When fundraising is a family affair

Pete Stott (left) of Luton and his son-in-law Leon Robichaud who are fundraising for Meningitis Now
Pete Stott (left) of Luton and his son-in-law Leon Robichaud who are fundraising for Meningitis Now

A Luton grandfather and his son-in-law are joining forces to fight meningitis.

Surveyor Pete Stott, 57, of London Road and Cambridge-based Leon Robichaud, 34, are taking part in the Bupa London 10 km marathon on May 25 to raise funds for Meningitis Now.

Pete’s big sister Anne died of the disease when he was just four and Leon was diagnosed with bacterial meningitis when when his firstborn was only five weeks old.

Pete said: “Anne was eight when she passed away and I know how hard it hit the family.

“I remember the day she died. Her coffin was at home on the dining room table and the curtains were drawn.

“I was too young to go to the funeral so a neighbour looked after me.”

Pete did his first Bupa 10 km marathon Manchester in 2012, the 50th anniversary of her death.

Three years ago his daughter Kim’s husband Leon was rushed to Addenbrooke’s Hospital shortly after their daughter Mia was born.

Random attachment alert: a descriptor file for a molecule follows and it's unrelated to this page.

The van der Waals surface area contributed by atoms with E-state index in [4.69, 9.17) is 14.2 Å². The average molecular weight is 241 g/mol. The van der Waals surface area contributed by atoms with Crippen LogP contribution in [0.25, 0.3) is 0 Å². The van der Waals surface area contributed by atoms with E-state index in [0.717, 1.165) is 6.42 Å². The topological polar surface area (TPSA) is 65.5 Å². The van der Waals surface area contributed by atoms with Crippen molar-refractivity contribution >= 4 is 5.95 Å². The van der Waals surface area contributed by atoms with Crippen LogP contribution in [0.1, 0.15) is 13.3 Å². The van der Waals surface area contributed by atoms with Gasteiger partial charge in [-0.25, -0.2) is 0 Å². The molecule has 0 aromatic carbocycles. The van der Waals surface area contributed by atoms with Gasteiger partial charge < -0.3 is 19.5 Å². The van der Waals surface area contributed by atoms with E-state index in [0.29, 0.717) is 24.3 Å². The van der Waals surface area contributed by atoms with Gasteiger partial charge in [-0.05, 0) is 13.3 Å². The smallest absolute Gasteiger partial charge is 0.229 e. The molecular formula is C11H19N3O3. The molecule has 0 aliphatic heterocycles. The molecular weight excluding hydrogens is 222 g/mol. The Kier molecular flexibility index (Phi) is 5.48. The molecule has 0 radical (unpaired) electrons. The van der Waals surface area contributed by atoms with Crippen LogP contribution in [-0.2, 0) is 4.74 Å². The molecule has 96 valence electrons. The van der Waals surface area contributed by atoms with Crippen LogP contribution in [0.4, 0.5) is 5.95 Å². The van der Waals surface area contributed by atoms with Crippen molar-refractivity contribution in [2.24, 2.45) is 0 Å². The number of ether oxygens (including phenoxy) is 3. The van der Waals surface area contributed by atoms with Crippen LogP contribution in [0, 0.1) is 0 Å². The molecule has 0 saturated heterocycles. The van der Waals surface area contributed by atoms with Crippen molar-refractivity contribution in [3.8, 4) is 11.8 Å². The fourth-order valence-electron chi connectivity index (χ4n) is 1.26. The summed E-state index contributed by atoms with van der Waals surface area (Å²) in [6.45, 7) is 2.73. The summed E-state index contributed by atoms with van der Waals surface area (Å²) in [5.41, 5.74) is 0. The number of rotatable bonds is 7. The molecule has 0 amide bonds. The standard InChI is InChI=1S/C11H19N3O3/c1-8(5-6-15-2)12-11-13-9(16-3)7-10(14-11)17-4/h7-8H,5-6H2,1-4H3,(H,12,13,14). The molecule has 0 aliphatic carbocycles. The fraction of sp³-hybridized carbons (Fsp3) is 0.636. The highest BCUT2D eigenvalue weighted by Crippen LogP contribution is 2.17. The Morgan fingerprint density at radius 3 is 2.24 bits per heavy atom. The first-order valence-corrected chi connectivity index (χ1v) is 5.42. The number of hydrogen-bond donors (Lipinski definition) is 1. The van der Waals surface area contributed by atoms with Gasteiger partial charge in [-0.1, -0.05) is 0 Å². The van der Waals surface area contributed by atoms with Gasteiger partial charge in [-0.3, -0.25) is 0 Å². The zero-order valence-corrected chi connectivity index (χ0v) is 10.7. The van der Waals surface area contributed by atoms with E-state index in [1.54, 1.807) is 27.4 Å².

Pete said: “I went to sit with him and the rate of his deterioration was astonishing. One moment he was talking to me and the next it was as if he’d fallen off a cliff.”

Leon, a Bedford headteacher, recalled: “It was supposed to be a happy time with Mia entering the world but my meningitis battle put a strain on the family.

“Kim was a new mother, I was in a coma and the future looked bleak.

“Luckily I pulled through. But it was touch and go for a while – they didn’t think I was going to wake up.

“I feel extremely fortunate to have survived so want to do all I can to raise money and awareness because meningitis is not widely acknowledged.

“Sadly this terrible disease has affected both Pete and I so the charity is very close to our hearts.”

The dyanmic duo did the race last year and will be joined by Pete’s son Tom and his girlfriend Nicki Newington, both 24, of Wokingham this year.

“It’s become a bit of a family affair,” Pete smiled.

Although he holds a black belt in karate and has walked the West Highland Way, this one-time Alpine climber claims his mind is more in tune with the event than his body.

“I just hope I can keep my time to around the one-hour marker,” he said. “It will be great to have three other people with me and we all know it’s for a brilliant cause.”

> To sponsor Pete and his family go to www.uk.virginmoneygiving.com/peteandleon